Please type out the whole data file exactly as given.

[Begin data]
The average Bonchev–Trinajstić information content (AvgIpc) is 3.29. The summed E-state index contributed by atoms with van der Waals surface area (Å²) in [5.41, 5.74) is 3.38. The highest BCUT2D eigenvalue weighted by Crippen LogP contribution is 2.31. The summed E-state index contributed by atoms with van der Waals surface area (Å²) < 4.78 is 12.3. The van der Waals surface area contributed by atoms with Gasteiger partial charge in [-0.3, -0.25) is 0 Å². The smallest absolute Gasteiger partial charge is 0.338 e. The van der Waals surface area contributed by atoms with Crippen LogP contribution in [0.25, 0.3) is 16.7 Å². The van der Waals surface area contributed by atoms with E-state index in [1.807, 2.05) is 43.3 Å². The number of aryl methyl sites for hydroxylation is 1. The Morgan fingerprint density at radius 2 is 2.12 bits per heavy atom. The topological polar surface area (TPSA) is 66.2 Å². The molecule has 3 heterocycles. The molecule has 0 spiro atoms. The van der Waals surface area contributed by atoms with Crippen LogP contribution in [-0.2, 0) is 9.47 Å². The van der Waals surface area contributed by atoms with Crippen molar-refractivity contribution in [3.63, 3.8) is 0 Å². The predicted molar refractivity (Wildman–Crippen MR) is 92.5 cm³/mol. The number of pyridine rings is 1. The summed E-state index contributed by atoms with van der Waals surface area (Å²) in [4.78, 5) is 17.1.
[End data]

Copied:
The average Bonchev–Trinajstić information content (AvgIpc) is 3.29. The summed E-state index contributed by atoms with van der Waals surface area (Å²) in [5.41, 5.74) is 3.38. The highest BCUT2D eigenvalue weighted by Crippen LogP contribution is 2.31. The summed E-state index contributed by atoms with van der Waals surface area (Å²) < 4.78 is 12.3. The van der Waals surface area contributed by atoms with Gasteiger partial charge in [-0.3, -0.25) is 0 Å². The smallest absolute Gasteiger partial charge is 0.338 e. The van der Waals surface area contributed by atoms with Crippen LogP contribution in [0.25, 0.3) is 16.7 Å². The van der Waals surface area contributed by atoms with E-state index in [1.807, 2.05) is 43.3 Å². The number of aryl methyl sites for hydroxylation is 1. The Morgan fingerprint density at radius 2 is 2.12 bits per heavy atom. The topological polar surface area (TPSA) is 66.2 Å². The molecule has 3 heterocycles. The molecule has 0 spiro atoms. The van der Waals surface area contributed by atoms with Crippen LogP contribution in [-0.2, 0) is 9.47 Å². The van der Waals surface area contributed by atoms with Crippen molar-refractivity contribution in [3.63, 3.8) is 0 Å². The predicted molar refractivity (Wildman–Crippen MR) is 92.5 cm³/mol. The number of pyridine rings is 1. The summed E-state index contributed by atoms with van der Waals surface area (Å²) in [4.78, 5) is 17.1.